The word was that Maggie STFU for once in her life.
Good drills to Self for the sentiment though.
Edited to add ; Training todays youth in weapons drills and maintenance, what a cracking idea.You're all puffs.
Tour Dodging No-Mark Gongless Cold War Warrior, Cheers Easy ©1975-1987.
- 13-05-2012, 22:48 #48
- 13-05-2012, 23:27 #49
and assuming replication across other RN/Army/RAF units at the time then I doubt as a percentage there was much difference in "admin headaches" than in the military at present. Certainly I cannot remember any drug use and even inebriation wasn't a big problem due in part to NS pay being so poor. [Perhaps my spec lens have become rose coloured with time but service life would have been a lot duller without them]
Last edited by exile1; 13-05-2012 at 23:28. Reason: typo
- 14-05-2012, 08:32 #50
- Join Date
- Nov 2004
We've had a National Service for many years, and they have indeed come up with the goods. WW1, WW2 and Korea could also be added to your list. Let's not forget those called up for service in the Merchant Marine, battleing to Russia through the snowy seas or indeed the Bovin Boys who dug coal and the the Land Girls...
Now then. Let's assume we have a conscript army. One, chances are in todays political climes and Ops we'll end up like France... large standing army, of which he vast majority was undeployable. Dead and maimed conscripts really wouldn't look good in the papers you see.
Now let's look at the last time (that I know of) a largely conscript army clashed with a professional force... Argentina (away) v Britain (home), what was the result again? Bit like a team from the Vauxhall Conference getting in to the World cup wasn't it?
Simple fact is, warfare and the men who deal in it, have changed. We can't pay in order to train up lads in 2 years, especially if they don't want to be there in the first place, up to the standards we need, just to let them go again. Where do we get our 'back bone' of senior toms if we are fully manned all the time and turning over blokes every two years?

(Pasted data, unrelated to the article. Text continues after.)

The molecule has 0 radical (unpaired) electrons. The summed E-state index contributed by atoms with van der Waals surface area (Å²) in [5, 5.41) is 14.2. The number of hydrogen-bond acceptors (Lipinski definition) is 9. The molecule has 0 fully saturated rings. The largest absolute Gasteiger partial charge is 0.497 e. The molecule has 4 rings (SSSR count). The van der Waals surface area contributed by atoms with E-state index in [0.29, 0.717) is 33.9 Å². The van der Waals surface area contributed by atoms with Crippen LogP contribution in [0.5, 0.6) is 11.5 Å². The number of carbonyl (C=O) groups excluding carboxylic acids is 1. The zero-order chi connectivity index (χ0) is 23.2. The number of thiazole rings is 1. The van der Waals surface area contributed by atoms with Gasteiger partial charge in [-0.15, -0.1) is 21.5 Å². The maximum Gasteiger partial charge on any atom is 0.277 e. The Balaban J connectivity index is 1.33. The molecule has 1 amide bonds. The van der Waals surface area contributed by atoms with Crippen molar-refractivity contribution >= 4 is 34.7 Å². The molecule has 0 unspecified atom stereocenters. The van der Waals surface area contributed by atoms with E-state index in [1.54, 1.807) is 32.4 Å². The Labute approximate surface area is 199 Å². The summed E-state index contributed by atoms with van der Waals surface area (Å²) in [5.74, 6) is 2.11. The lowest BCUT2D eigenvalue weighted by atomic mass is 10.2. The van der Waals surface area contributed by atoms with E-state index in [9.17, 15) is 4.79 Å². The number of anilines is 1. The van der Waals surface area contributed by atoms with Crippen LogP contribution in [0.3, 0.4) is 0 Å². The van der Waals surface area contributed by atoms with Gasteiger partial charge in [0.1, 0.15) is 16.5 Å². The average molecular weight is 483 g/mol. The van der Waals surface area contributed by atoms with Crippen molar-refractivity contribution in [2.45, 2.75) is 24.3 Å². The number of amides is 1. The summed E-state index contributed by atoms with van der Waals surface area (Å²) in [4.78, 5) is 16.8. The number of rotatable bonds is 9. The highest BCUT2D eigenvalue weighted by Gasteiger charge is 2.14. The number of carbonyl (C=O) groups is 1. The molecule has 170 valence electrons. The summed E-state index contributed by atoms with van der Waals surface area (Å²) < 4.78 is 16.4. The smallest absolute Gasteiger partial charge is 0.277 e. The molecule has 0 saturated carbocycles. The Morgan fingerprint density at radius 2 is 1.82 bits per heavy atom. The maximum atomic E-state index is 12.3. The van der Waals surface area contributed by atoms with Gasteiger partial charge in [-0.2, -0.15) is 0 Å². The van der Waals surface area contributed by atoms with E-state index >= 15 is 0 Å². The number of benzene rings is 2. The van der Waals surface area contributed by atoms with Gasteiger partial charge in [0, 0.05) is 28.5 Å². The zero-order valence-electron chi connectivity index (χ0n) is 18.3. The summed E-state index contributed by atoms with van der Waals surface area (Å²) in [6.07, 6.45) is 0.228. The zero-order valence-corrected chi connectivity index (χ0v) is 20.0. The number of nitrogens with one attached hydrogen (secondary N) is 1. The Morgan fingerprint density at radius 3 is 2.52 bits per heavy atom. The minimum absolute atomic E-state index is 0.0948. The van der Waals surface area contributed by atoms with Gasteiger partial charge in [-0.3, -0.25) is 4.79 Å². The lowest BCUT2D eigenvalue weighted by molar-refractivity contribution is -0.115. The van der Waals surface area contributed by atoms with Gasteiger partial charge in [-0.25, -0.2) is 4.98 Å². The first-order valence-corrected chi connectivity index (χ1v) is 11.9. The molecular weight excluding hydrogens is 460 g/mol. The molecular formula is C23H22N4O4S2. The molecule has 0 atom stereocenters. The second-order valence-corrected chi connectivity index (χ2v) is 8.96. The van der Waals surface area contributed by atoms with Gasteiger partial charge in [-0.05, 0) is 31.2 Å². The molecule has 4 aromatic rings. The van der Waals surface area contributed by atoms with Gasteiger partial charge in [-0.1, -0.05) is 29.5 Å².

By the time they are of any use, they are gone. Ask the lads in the 7th Cav (airmobile) who had trained together for months and then lost their senior 'draft' due to time expiry. It is referenced in both the book and film 'we were soldiers once... and young'.
Even the Argies suffered from that problem. Their senior draft left, leaving only the junior draft. The class of '82 started training in Feb 1982, and were in war by May the same year against a professional, seasoned and motivated opponent.
So, to conclude, bravo to the conscripted soldiers of the past (of all sides) they did well in a time that warfare was less technological and less complex in general. But in the modern setting we shouldn't even consider this route.
We can't afford to have thousands of sub-standard, politically unusable and possibly unsuitable soldiers. And we should be trying to get our Army in to the 21st Century, rather than debating number 2 hair cuts and combat jackets in or out.
However, cleaning hospitals, picking up litter, digging out canals, conservation work and scrubbing underpasses is all good stuff.
You may now resume your faux outrage, to ensure all this site realise how 'right on' and 'down with the squadies' you really are.
Last edited by chocolate_frog; 14-05-2012 at 08:48.